Today Martin takes a look at how you can adapt the Fortifications rules from the Beach Landing Scenario from the D-Day Americans book to other theatres of the War.
With the publication of the new late war D-Day Americans book we got a couple of new scenarios, Fubar and Helps on its Way, that allow the defender to utilise pre-constructed defences and, reading some recent internet chat, it got me thinking about how I could utilise these in other theatres of the war.
Fortifications, and where to find them
If we take a brief look into the history of the Second World War, we soon discover that there were many battles fought across Europe and North Africa where the defenders utilised pre-built defensive lines.
Possibly the most obvious of these was the Allies campaign to retake Italy, where they were forced to fight through a series of preprepared defensive lines. The most famous of these lines was the Gustav Line, centred on Monte Casino protecting Rome, and the Gothic Line protecting the industrial north of Italy.
The French built the famous but mostly unused Maginot Line, whilst the Germans also reconstructed the WW1 Seigfried line to defend its western border from the Allies.
In the east of Germany, the Seelow Heights formed a major permanent fortified position protecting Berlin and the forests of eastern Prussia contain many defensive lines built around permanent fortifications. Even in the Deserts of North Africa, the Germans and British constructed defensive lines to protect key passes and strategically significant areas.
Constructing the Defence
Conveniently, many of these battles involving major fortified positions occur in the late war period, so we can utilise the handy fortifications points table directly from D-Day Americans to help us set up games of this nature.
Using the above table allows us to break down the defensive forces into their required parts but we still need a scenario and my suggestion here is to start with Hold the Line from the main rule book as your basic scenario. Next, you need to work out what defences you have available, again we can use the D-Day Americans scenarios to provide the Fortifications and Obstacles table to provide a framework to select the fortifications from.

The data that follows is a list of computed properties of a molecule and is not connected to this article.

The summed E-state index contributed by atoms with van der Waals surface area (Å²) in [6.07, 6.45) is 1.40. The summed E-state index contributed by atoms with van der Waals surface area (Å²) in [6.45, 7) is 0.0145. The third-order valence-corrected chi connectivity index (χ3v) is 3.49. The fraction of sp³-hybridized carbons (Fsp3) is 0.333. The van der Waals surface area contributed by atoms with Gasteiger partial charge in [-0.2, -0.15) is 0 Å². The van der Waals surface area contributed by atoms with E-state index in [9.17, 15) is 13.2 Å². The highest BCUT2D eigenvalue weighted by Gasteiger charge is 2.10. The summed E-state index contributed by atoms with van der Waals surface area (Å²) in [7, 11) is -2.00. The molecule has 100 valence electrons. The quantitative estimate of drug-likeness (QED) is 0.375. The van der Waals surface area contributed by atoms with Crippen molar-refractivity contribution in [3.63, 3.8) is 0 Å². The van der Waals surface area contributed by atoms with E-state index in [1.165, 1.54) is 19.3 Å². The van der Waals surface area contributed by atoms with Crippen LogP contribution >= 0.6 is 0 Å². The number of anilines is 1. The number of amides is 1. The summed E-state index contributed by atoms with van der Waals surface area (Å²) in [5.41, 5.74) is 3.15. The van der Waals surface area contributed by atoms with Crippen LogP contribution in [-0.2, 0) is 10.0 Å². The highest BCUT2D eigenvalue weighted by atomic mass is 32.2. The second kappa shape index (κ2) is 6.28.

Not all the defences were the same in every theatre; they range from simple holes in the ground protected by a few sandbags, or shored up with timbers and covered by logs or made use of existing structures right through to the elaborate concrete and steel bunkers designed and built to withstand the most intense bombardments, channelling attackers into their killing grounds.
The chart in D-Day Americans is focussed on the defences found along the beaches of Normandy but as a general structural guide it works really well for Italy as well and, with a little adaptation, can be used to represent German fortified positions in North Africa.
For Italy, the only change I would make is, instead of French Turret Bunkers, you change one of these entries to a Panzer IV Turret Bunker and the other to a Panther Turret Bunker both iconic to this theatre.
Changing these couldn’t be much easier, I would simply swap the Front and Side Armour rating, retaining the Top 2+ rating, and swap the main gun rating over from the 47mm to either the 75mm or 8.8cm rating as required. With regards pointing these simply double the cost for a Panzer IV turret to 4 points and double it again it for a Panther to 8 points and you are ready to go, making a bunker roughly two thirds the cost of the equivalent tank seems about right.
-Arguably in Italy, these positions were manned by better quality troops than in Normandy but with a bunker, Skill isn’t really something you should need to worry about overly much so just go with it as is.
Looking at North Africa things are a bit different there are no significant lines of Bunker type defences built by either side most defences were formed with groups of mutually supporting Nests or gun pits deployed in depth. I’ve Focussed here on the Germans, they developed their defensive positions using MG and Mortar nests and made use of concrete pits made famous at the siege of Tobruk from where they get their name.
These protected 5cm Anti-tank guns Nests all backed up by well emplaced 8.8cm guns. To represent this type of defensive position all I need to do is replace the Anti-Tank Bunker boxes in the chart with an 8.8cm Anti-Aircraft Nest at the same cost and I can now represent my Mid War German Stutzpunkt ready to defend the Libyan Border against the British armoured divisions.
Hopefully, this has given you some ideas on how you can adapt some pretty basic rules across other theatres of war and expand on your gaming possibilities without a whole lot of extra work.